What officers really need to know about the 21-foot kill zone
Each circumstance is unique and while action/reaction time is vital to the equation, there are many other pieces for consideration when using deadly force
The Police Executive Research Forum recently released its report: Re-engineering Training on Police Use of Force. The document contains an in-depth discussion of Lieutenant Dennis Tueller’s 21-foot drill, often erroneously cited as the “21-foot rule.”
The comments within the document should be alarming. Many national police executives opine that the 30-year-old magazine article written by Tueller has been misinterpreted as creating a “21-foot kill zone.”
Facts on Tueller’s 21-foot Drill
Below are the facts from the original article (which you can read in full here):
- An armed (edged or blunt weapon) suspect can cross 21 feet in about 1.5 seconds;
- An officer may draw from the holster and fire 2 rounds in 1 - 1.5 seconds;
- Those first rounds may not stop the threat.
Tueller’s original recommendations include developing tactical awareness to spot danger signs early, spotting danger signs early will “probably” allow an officer to avoid the confrontation altogether, a tactical withdrawal may be your best bet and, finally, if an attack is imminent, move to cover, draw your weapon and plan the next move.
The bottom line is that Tueller identified a danger area of 21 feet for a holstered officer and made officer safety recommendations consistent with those contained in the PERF report. More importantly, Tueller’s drill is the foundation for some of today’s action/reaction time research, which should be correctly applied to train officers to increase distance (when possible) in myriad situations. The distance increase is likely beyond what officers may have originally felt was sufficient.
Submitted as evidence are the following suspect-movement time studies:
- A study by Duane Wolfe illustrates that seated suspects can cross five feet at an average of 1.3 seconds;
- A second study by Wolfe shows standing suspects can cross six feet at an average of 1.1 seconds;
- A study by the Force Science Institute shows standing suspects can cross 25 feet at an average of 1.6 seconds.
Research on officer-movement time
In addition to the above studies, a study by Alexander Jason revealed that officers draw (multiple holster types) and fire one round from the holster at an average of 1.5 seconds.*
A study by the Force Science Institute suggested that officers draw and fire one round from the Level III holster at an average of 2.0 seconds*, and findings from another study by them suggest that officers can fire from a high or low ready position at an average of .83s.*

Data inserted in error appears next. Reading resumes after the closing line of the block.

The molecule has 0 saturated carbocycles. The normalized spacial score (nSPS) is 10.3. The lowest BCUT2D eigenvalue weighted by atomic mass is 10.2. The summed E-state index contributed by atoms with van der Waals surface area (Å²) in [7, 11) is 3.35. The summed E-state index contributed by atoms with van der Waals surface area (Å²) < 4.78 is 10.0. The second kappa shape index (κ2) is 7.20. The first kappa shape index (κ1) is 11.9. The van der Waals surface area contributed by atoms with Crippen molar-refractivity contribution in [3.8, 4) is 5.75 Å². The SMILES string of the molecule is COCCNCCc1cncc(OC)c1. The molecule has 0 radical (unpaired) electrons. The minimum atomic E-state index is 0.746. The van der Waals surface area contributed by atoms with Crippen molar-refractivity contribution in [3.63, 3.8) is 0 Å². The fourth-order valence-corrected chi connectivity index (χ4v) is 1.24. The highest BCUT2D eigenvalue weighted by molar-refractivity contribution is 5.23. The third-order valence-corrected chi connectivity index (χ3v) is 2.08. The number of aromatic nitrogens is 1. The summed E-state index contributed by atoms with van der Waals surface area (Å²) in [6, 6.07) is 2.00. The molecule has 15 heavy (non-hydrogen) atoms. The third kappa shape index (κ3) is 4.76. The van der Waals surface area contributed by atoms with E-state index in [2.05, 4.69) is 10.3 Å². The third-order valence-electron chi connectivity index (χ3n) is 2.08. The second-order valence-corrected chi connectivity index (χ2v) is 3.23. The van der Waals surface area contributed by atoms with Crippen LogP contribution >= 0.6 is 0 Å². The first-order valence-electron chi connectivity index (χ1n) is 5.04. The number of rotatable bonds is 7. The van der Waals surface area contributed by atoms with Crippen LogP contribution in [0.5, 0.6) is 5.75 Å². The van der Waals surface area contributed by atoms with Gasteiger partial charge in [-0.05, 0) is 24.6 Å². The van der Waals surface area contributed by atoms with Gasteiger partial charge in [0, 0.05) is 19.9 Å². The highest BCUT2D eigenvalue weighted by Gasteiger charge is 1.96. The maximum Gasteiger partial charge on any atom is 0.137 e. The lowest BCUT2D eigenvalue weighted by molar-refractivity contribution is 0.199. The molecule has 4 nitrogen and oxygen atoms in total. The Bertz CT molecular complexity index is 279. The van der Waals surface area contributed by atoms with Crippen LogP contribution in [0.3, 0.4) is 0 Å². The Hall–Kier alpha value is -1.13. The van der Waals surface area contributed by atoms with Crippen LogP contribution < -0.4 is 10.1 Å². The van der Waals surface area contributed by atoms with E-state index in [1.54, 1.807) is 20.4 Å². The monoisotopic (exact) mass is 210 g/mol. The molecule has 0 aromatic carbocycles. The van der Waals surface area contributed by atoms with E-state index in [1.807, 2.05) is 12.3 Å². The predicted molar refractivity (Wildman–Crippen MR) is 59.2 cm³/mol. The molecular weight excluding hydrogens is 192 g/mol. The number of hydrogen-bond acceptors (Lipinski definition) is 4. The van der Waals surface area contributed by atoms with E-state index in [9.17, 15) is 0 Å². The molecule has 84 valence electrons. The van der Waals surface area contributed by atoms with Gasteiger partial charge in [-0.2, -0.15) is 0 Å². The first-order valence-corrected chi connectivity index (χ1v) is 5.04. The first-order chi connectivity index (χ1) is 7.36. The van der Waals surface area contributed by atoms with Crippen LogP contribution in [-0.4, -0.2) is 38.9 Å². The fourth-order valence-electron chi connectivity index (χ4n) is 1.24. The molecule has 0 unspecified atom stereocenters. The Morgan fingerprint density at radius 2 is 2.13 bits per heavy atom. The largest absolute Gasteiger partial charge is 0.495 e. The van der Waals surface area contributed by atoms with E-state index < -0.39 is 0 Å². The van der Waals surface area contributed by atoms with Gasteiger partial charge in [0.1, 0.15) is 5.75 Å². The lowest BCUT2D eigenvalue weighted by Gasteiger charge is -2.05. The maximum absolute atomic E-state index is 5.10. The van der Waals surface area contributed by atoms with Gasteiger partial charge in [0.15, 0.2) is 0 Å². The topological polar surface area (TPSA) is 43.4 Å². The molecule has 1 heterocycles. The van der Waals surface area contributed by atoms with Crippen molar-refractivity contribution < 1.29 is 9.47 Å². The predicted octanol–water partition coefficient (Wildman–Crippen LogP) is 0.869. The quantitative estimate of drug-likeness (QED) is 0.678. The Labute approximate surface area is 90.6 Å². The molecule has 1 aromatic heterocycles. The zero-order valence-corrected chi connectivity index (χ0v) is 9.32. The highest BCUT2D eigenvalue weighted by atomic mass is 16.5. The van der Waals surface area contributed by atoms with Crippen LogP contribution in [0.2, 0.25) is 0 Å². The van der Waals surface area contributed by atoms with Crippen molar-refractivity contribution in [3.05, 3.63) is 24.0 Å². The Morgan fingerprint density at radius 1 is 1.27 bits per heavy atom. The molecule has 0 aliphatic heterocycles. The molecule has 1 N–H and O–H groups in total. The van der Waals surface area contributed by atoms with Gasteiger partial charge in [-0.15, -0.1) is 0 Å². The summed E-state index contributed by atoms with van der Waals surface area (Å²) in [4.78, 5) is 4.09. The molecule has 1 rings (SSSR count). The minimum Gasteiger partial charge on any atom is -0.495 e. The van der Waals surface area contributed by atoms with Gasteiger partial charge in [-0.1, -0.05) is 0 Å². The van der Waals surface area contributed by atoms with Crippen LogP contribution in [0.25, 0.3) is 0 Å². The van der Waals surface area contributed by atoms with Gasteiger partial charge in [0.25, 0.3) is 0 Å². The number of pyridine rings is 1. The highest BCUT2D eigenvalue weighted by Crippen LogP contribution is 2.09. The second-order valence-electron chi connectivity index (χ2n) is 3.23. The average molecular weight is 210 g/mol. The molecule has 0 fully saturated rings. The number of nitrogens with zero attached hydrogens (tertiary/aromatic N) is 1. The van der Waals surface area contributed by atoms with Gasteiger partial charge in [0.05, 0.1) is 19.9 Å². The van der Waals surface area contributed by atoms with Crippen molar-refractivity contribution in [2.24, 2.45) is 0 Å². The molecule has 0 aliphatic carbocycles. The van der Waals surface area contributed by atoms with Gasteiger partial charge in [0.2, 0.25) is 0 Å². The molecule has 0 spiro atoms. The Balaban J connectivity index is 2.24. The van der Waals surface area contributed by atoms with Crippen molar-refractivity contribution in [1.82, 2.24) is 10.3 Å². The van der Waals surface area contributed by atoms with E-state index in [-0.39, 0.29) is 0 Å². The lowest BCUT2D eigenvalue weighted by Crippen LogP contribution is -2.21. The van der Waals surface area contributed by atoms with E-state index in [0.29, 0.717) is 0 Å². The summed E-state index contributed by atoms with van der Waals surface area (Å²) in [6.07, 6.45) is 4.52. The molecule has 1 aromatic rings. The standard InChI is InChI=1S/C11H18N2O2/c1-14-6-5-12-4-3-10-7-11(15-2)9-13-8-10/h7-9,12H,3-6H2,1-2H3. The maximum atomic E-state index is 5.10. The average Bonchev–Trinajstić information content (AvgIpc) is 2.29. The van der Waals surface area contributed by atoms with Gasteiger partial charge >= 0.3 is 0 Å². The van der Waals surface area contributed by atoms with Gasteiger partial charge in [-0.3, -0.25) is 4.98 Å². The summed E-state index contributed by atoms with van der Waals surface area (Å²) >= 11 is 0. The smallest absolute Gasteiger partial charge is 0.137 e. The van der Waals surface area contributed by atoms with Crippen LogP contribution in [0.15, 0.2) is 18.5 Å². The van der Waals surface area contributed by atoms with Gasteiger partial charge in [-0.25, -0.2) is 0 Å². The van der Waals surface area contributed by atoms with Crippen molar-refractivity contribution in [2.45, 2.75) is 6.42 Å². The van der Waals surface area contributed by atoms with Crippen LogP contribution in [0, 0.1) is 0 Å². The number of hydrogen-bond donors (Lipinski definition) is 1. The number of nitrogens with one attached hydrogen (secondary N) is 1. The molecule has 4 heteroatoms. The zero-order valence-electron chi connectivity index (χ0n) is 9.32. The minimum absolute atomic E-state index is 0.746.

Finally, research by FLETC/Bruce Siddle revealed that officers reacting to a threat can fire from a high ready position at an average of one second with 30 percent accuracy. The accuracy increased to 90 percent with a response time of 2.3 seconds.**
What does it all mean?
The evidence listed here is not to suggest an expansion of any type of perceived kill zone or area where a use of deadly force becomes automatic.*** It does suggest that officers should be trained to increase distances beyond 21-feet when facing an armed suspect when possible.
My recommendation is to slow down and use good tactical decision-making based on observation from a distance. Understanding how quickly a situation can go bad is a vital officer safety tool that can save lives on both sides of the badge.
Ultimately, each circumstance is unique and while action/reaction time is vital to the equation there are many other pieces for consideration: equipment, competency, accuracy, stress, environment, subject capabilities, officer capabilities, and the fact that a bullet does not always immediately stop threats.
A use of deadly force against a suspect with a knife or blunt force weapon will be evaluated on all the details and circumstances known or reasonably known to the officer at the moment the time was used. It is not simply the distance an officer was standing from a threat.
While the evidence for this opinion is anecdotal at best, this article is intended to clarify any misinterpretation.
*Laboratory result based on sound stimulus. Officer already knows the response and only has to react without the decision-making time of a real-world encounter.
**Laboratory result based on Force Options simulator.
***There is no such thing as a kill zone in law enforcement.